I remember waking up every morning to the soft and soothing sounds of NPR drifting out of my parent’s room. It was one of the few constants in my childhood – no matter where we lived or what was going on in our lives, I could count on those quiet and comforting voices laying out a collection of the day’s headlines in gentle tones.
When I got a bit older, I was given my very own radio alarm. Every time my family moved, I would spend part of the first day in our new home figuring out what station NPR was on so that I could be ready to wake up the next morning. It made moving so often a little easier, giving me more of a reliable routine. I woke up to this every morning until about 2016.
Around that time, the news started getting more upsetting. Each morning would leave me with a sense of dread, of impending doom. It was unrelenting, each sunrise heralded by some new upset, some new way in which my fellow Americans and the country I had once been proud to be a part of would disappoint and let me down once again. It was depressing.
Eventually, I had to change my long-standing routine. My mental health was suffering for it, and there was nothing I could do to change the headlines other than stay active and vote. I began setting my alarm to the radio, waking up to some brainless pop song that always seemed too cheerful, jarring, just simply too loud for those early hours. I’ve never been a morning person, and the excessive energy of these songs prompted an irrationally angry response in me. Not only was the music annoying, but the radio hosts where I lived at the time were the most idiotic, self-important chads I’d ever heard. They just loved the sound of their own voices and would take up as much air time as the network would allow, talking about nothing. These stations also definitely catered to an older, more conservative, racist, and problematic generation – “today’s top hits” rarely included any music from non-white artists and tended to skew more towards country ballads and religious-based tunes.
Plus, these stations just weren’t doing the job – rather than waking up by listening to and thinking about important current events, I was just brainlessly fumbling along to another vapid, catchy, and often grammatically incorrect song. I missed starting my mornings off mindfully, with purpose and thought.
Podcasting began sometime in the 80’s but didn’t really become what we know it as today until later, in the mid-2000’s. I was a late bloomer, discovering the podcasting world well after it had really come into its own, around 2018. Nowadays, there’s a podcast for anything and everything, from obscure and niche interests to general how-to’s. You can listen to podcasts to learn things, to stay up to date on current events and trends, or just to fill the void and silence in your life. They have come so far from the early days of simple “audioblogging” and are now one of the most popular forms of entertainment. It’s my belief that they will one day take the number one spot due not only to their diversity but also to their ability to allow listeners to multitask. As our ability to pay attention to one singular thing for any length of time dwindles, TV shows and movies become shorter, vying to hold our interest. However, podcasts don’t have to change their format because listeners are able to put one on while doing a variety of different tasks. They don’t demand your full attention but they’re interesting and often engrossing enough that you can give them it if you so wish.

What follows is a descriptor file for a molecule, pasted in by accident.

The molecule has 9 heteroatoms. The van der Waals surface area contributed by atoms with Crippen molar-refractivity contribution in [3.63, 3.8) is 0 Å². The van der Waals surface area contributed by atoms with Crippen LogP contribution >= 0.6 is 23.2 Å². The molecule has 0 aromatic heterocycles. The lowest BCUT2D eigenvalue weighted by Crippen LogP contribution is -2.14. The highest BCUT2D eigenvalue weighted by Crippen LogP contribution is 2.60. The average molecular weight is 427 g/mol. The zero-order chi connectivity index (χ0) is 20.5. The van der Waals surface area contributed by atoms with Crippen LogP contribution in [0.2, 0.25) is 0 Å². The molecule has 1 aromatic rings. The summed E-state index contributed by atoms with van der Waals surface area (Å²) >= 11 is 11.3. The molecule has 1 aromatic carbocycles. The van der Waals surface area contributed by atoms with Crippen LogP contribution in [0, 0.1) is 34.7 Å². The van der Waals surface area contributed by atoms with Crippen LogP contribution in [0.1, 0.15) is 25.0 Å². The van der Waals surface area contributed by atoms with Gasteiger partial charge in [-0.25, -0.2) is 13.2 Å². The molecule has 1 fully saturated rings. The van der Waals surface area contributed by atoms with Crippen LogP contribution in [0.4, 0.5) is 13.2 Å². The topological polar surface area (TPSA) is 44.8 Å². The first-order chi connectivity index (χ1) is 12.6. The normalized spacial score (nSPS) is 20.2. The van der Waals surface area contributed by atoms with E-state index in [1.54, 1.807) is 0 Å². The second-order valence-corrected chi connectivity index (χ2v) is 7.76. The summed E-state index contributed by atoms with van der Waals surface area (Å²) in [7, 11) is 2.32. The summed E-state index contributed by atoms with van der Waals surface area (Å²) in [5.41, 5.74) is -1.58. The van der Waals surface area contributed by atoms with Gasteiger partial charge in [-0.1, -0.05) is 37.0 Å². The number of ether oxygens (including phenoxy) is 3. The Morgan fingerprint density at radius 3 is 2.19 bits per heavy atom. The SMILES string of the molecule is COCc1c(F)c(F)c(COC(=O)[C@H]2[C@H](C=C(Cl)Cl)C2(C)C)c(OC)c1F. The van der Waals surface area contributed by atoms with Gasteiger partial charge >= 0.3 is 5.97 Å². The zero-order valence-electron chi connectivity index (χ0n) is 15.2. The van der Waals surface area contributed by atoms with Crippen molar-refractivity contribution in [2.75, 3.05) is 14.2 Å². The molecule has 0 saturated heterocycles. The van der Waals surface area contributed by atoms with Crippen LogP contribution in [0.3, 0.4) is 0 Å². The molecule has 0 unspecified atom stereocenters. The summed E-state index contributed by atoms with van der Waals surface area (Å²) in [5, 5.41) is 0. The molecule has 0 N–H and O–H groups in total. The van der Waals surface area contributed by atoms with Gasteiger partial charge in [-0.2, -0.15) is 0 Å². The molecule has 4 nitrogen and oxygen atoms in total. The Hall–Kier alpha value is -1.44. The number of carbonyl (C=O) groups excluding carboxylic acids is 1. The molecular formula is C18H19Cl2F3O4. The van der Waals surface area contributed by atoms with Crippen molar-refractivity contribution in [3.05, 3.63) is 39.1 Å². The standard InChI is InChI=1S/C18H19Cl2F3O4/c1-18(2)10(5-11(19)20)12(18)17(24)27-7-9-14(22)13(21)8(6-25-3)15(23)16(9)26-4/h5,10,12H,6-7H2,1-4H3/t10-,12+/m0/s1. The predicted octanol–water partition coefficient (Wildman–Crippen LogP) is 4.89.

As our society inevitably becomes more and more incapable of staying focused on one thing for longer than a few minutes, podcasts will continue to gain popularity. There is a podcast out there for everyone, myself included. I can now start my mornings off again with interesting and riveting discussion on topics that don’t cause me an excess of emotional distress.
If you’re interested in dipping your toes into the world of podcasts, here are a few that are highly rated and easy to get into.
Stuff You Should Know – Exactly what the title suggests. These guys have recently put out many episodes on the American political system – how the electoral college works, what swing states are, etc. However, they are not limited to politics. Two soothing voices teaching you new things in (usually) under an hour. For the busy listener, try the “Short Stuff” episodes – brief overviews of topics you might be interested in and smaller snippets of information.
My Favorite Murder – True crime fanatics will (probably) love these two ladies who discuss everything from the importance of self-care to, as the name suggests, their favorite murders. Somehow a very lighthearted and often comforting podcast that occasionally gets a bit long – many episodes are over an hour. Just skip through their talking if you’re only in it for the murder.
This Is Why We Drink – Paranormal and true crime podcast, again can get a little long.
The Dollop – Two comedians pick a historical subject every week and discuss it. What’s not to like?
Be Wealthy and Smart – Honestly probably the most useful podcast on this list. Linda P. Jones teaches you how to stop being a broke, sad, and again… so… so broke college student.
We Watch Wrestling – Three standup comics watch wrestling. You don’t even need to be a fan of the sport (is it a sport? Is it just acting? Obviously, I do not watch wrestling) to get a kick out of this podcast, though it helps.